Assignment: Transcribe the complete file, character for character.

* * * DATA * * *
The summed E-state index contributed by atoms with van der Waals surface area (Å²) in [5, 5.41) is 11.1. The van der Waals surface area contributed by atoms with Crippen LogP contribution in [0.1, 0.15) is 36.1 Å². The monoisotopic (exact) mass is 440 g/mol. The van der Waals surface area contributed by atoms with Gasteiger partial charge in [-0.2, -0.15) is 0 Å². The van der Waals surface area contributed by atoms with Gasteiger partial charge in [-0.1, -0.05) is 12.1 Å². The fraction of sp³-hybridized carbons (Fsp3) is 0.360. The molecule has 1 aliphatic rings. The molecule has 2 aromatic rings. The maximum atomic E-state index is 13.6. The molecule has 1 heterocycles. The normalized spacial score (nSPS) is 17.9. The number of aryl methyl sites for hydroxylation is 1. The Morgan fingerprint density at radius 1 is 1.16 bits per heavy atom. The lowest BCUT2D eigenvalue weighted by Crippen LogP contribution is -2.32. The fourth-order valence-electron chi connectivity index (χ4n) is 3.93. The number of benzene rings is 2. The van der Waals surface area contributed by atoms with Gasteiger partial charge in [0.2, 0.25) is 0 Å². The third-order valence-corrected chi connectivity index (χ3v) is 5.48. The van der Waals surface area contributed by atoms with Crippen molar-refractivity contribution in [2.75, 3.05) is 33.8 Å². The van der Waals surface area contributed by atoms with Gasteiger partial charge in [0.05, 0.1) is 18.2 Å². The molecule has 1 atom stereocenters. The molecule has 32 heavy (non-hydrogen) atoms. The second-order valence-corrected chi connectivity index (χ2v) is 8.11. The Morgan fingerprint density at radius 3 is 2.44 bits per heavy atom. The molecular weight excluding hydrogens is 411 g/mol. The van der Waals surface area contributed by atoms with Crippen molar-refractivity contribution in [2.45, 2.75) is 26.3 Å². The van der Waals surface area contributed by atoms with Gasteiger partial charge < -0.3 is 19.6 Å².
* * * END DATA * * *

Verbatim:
The summed E-state index contributed by atoms with van der Waals surface area (Å²) in [5, 5.41) is 11.1. The van der Waals surface area contributed by atoms with Crippen LogP contribution in [0.1, 0.15) is 36.1 Å². The monoisotopic (exact) mass is 440 g/mol. The van der Waals surface area contributed by atoms with Gasteiger partial charge in [-0.2, -0.15) is 0 Å². The van der Waals surface area contributed by atoms with Gasteiger partial charge in [-0.1, -0.05) is 12.1 Å². The fraction of sp³-hybridized carbons (Fsp3) is 0.360. The molecule has 1 aliphatic rings. The molecule has 2 aromatic rings. The maximum atomic E-state index is 13.6. The molecule has 1 heterocycles. The normalized spacial score (nSPS) is 17.9. The number of aryl methyl sites for hydroxylation is 1. The Morgan fingerprint density at radius 1 is 1.16 bits per heavy atom. The lowest BCUT2D eigenvalue weighted by Crippen LogP contribution is -2.32. The fourth-order valence-electron chi connectivity index (χ4n) is 3.93. The number of benzene rings is 2. The van der Waals surface area contributed by atoms with Gasteiger partial charge in [0.2, 0.25) is 0 Å². The third-order valence-corrected chi connectivity index (χ3v) is 5.48. The van der Waals surface area contributed by atoms with Crippen molar-refractivity contribution in [2.75, 3.05) is 33.8 Å². The van der Waals surface area contributed by atoms with Gasteiger partial charge in [0.05, 0.1) is 18.2 Å². The molecule has 1 atom stereocenters. The molecule has 32 heavy (non-hydrogen) atoms. The second-order valence-corrected chi connectivity index (χ2v) is 8.11. The Morgan fingerprint density at radius 3 is 2.44 bits per heavy atom. The molecular weight excluding hydrogens is 411 g/mol. The van der Waals surface area contributed by atoms with Crippen molar-refractivity contribution in [2.45, 2.75) is 26.3 Å². The van der Waals surface area contributed by atoms with Gasteiger partial charge < -0.3 is 19.6 Å².